The motion control is a lot smoother and more finessed then our old Hurcos, and a lot better than my home machine running a smoothie board. We get better cycle time and surface finish (less chatter) out of our new machines than the old ones, even though they are using the same tooling.

        1. Jack of Shadows Silver badge

          Re: Given that most CNC controllers...

          From the (more than slightly) insane department, a combined CNC and additive printer (think sinter-type here) might be interesting.

  4. Rudolph Hucker the Third

    Damn, that Jetson Nano looks like the wish-list spec for a Pi 4.

    Linux4Tegra looks like a custom-built version of Ubuntu 14.

    https://developer.nvidia.com/embedded/linux-tegra

    A cluster of those would be interesting.

    Like this:

    https://www.techworm.net/2018/03/learn-build-supercomputer-raspberry-pi-3-cluster.html

  5. Adrian 4 Silver badge

    sdr

    There's already some support for Jetson in gnuradio. This could make a very useful processor for embedded SDR

  6. joeW

    WiFi

    The omission of a wifi chip from the Jetson is a bit puzzling considering the price. I've read elsewhere that trying to get drivers working for an add-in board are a bit of a nightmare at the moment, although hopefully that issue will get sorted if its a hit with the maker community.

    1. Jack of Shadows Silver badge

      Re: WiFi

      It can take an M.2 key E so the only question here would be if the distro has the right driver for the WiFi/Bluetooth card you would use. Mine is an 802.11ac, Bluetooth 4 Intel card that's not doing anything at the moment. I got it to use in a Gen 1 Intel Galileo sometime back.

    2. Yet Another Anonymous coward Silver badge

      Re: WiFi

      EMC approval for a raw board is a pain. Especially when you need the same board to work in N countries.

      On the back there is an unused pad with solder mask for a shield and what looks suspiciously like tracks to a pair of pads for antennae. So perhaps in rev2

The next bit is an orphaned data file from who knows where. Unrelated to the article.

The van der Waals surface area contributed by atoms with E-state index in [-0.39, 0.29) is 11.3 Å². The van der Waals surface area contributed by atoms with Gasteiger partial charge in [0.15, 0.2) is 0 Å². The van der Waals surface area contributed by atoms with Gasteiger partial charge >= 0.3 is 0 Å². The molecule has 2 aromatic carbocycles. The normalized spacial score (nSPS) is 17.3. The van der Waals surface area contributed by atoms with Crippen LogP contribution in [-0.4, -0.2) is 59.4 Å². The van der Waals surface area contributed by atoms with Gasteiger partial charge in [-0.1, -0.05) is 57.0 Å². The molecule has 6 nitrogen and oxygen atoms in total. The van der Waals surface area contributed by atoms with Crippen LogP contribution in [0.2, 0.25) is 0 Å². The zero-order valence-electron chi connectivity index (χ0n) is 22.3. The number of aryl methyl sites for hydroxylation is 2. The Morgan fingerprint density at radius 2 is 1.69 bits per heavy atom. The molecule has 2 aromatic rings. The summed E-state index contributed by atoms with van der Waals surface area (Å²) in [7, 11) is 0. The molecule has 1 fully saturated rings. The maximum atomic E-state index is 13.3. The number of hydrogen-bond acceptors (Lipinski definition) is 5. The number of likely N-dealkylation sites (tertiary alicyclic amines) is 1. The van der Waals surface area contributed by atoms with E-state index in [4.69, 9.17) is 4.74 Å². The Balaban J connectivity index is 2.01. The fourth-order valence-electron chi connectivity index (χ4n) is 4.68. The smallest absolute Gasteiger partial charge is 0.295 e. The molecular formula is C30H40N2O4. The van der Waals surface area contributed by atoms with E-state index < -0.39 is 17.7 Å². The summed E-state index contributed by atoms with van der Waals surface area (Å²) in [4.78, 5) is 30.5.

3. paulll Bronze badge

      Re: WiFi

      I'd be more inclined to wire it up to an ESP8266 than to dick around with drivers. On-board would be nicer, though, obviously.

  7. Tom 7 Silver badge

    Nearly ordered a Jetson Nano!

    Then I remembered the UK 'government'.

    1. Tom 7 Silver badge

      Re: Nearly ordered a Jetson Nano!

      I lied - I did. Though on Nvidia it says there not out till June mine just arrived and now I have to work out which SSD to sacrifice for it! Or go and get another one while the download is running.

  8. eldakka Silver badge
    Coat

    Safety force field:

    Awesome! A force field. Cool.

    Nvidia’s Drive boffins have come up with a set of policies and mathematics, dubbed the Safety Force Field, that can be used by autonomous vehicles to, hopefully, avoid crashes and injuries.

    Oh wait, so it's not an actual force field? I was all excited there for a sec. Bummer.

  9. Bob H

    NanoPi Fire3

    Arguable that the Friendly ARM Nano Pi Fire 3 could be considered the cheaper option, it has 8 ARM cores and a GPU. They are about $38?

    I believe you can use OpenGL ES for accelerated Tensorflow?

    1. Tom 7 Silver badge

      Re: NanoPi Fire3

      I've been looking around at a few things. The ARM3 have the fast Neon code but even running 4 cores doesnt achieve the power of the GPU which is 24GFlops , actually probably 12 in real life - which at a £5 for a zero compares well with the Google $150 USB which offers 16Gflops doing (pointless) 64 bit calcs.

      The ARM custom NN design claims to be Tflops/W but may be a lot faster if they implement 8 bit FP - IBM recently showed this worked pretty well for most NN stuff.

  10. JDX Gold badge

    Stadia

    I don't see any coverage of this which is somewhat odd.